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I was in a car accident recently. Can I file a claim for compensation?

To claim compensation in a personal injury accident case in Texas, you need to prove that the other party’s negligence caused the crash. Texas follows a modified form of comparative negligence. Years ago, if you were negligent at all in a way that contributed to the wreck, then you couldn’t make a recovery. Under the Texas comparative negligence scheme, if you were more than 51 percent responsible for that collision, you cannot collect damages. However, if you are 50 or less responsible for the accident, you can recover damages, but the final amount you receive is reduced by your percentage of fault. 

The law in Texas allows an injured individual to collect compensation after a crash, even if they were partly responsible for it. An example would be if you were hit by a distracted driver while turning a corner, but you were also texting at the same time, you may be deemed to be 40 percent at fault for causing the crash. Any compensation that may be awarded would then be reduced by 40 percent. 

To seek compensation the survivor, or plaintiff, has to prove the defendant, or another party failed to act with reasonable care and caused the accident. The following elements need to be present to prove this. They are:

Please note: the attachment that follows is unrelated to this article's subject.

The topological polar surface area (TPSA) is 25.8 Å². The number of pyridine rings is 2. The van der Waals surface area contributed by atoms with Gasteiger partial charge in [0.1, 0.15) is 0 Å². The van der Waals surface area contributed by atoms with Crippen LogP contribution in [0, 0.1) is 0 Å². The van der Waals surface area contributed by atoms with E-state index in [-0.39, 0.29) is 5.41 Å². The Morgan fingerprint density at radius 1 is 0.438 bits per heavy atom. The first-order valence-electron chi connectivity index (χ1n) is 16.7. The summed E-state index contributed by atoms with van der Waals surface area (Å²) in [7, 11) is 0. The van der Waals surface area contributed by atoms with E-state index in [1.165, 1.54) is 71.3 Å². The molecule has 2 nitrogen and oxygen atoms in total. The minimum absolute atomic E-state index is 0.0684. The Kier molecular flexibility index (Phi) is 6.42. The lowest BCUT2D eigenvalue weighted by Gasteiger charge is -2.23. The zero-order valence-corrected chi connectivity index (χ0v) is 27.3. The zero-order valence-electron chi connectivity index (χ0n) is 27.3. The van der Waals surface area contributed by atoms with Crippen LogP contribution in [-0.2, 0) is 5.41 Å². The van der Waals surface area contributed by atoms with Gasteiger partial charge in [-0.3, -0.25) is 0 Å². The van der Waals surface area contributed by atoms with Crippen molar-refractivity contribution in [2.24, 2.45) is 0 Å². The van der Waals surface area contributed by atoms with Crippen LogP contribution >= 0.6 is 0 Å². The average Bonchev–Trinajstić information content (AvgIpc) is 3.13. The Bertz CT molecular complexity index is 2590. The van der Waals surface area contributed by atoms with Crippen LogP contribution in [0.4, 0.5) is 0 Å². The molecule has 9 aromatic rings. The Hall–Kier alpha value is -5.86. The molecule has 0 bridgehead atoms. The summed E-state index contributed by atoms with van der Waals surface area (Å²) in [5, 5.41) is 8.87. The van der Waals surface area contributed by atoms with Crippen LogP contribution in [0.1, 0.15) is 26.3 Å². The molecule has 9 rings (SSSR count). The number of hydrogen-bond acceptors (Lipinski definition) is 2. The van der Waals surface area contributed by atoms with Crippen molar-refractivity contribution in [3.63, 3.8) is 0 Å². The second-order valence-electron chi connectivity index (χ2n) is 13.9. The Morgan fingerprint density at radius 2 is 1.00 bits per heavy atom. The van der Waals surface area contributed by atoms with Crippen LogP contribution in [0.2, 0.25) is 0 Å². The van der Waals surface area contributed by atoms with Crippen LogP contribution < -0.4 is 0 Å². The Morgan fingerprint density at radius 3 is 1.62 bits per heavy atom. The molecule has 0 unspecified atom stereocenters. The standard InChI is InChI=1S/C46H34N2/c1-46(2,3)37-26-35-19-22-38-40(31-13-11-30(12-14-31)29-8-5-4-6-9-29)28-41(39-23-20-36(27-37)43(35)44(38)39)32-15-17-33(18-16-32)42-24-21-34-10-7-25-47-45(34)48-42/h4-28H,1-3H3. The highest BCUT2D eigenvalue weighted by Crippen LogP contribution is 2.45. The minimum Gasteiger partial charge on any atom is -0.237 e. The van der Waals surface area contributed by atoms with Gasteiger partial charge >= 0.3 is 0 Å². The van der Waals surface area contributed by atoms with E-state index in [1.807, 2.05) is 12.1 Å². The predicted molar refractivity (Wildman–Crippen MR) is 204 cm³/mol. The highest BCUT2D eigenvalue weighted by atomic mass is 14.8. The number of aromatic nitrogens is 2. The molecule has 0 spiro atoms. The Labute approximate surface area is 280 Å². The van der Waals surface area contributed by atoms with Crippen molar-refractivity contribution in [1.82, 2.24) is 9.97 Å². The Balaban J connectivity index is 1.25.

• Duty – this means the other party’s responsibility to act with care and due diligence to others stay safe. Drivers must pay attention to everything going on around them, and not drive while distracted.
  • The duty was breached – did the defendants’ act, or fail to act, as a reasonable person and take care in a similar situation? Examples of ways that a driver could breach his duty of care include running a red light, rear-ending someone, texting while driving or even watching a video while driving.
  • Cause – this means the plaintiff must prove the defendant’s breach of their duty was the direct cause of the damages. 
  • There are two types of causation in Texas, and both need to be proven. They are cause in fact and proximate cause. Cause in fact is when the plaintiff needs to prove the injuries sustained were in fact caused by the defendant’s actions.
  • Proximate cause means was it foreseeable that the defendant’s breach could cause an injury? For example, is it foreseeable that you could injury someone if you run a red light, watch a video while driving, etc.
  • Damages – the plaintiff must prove they suffered injuries and damages. That would include property damages, pain and suffering, and physical injuries.

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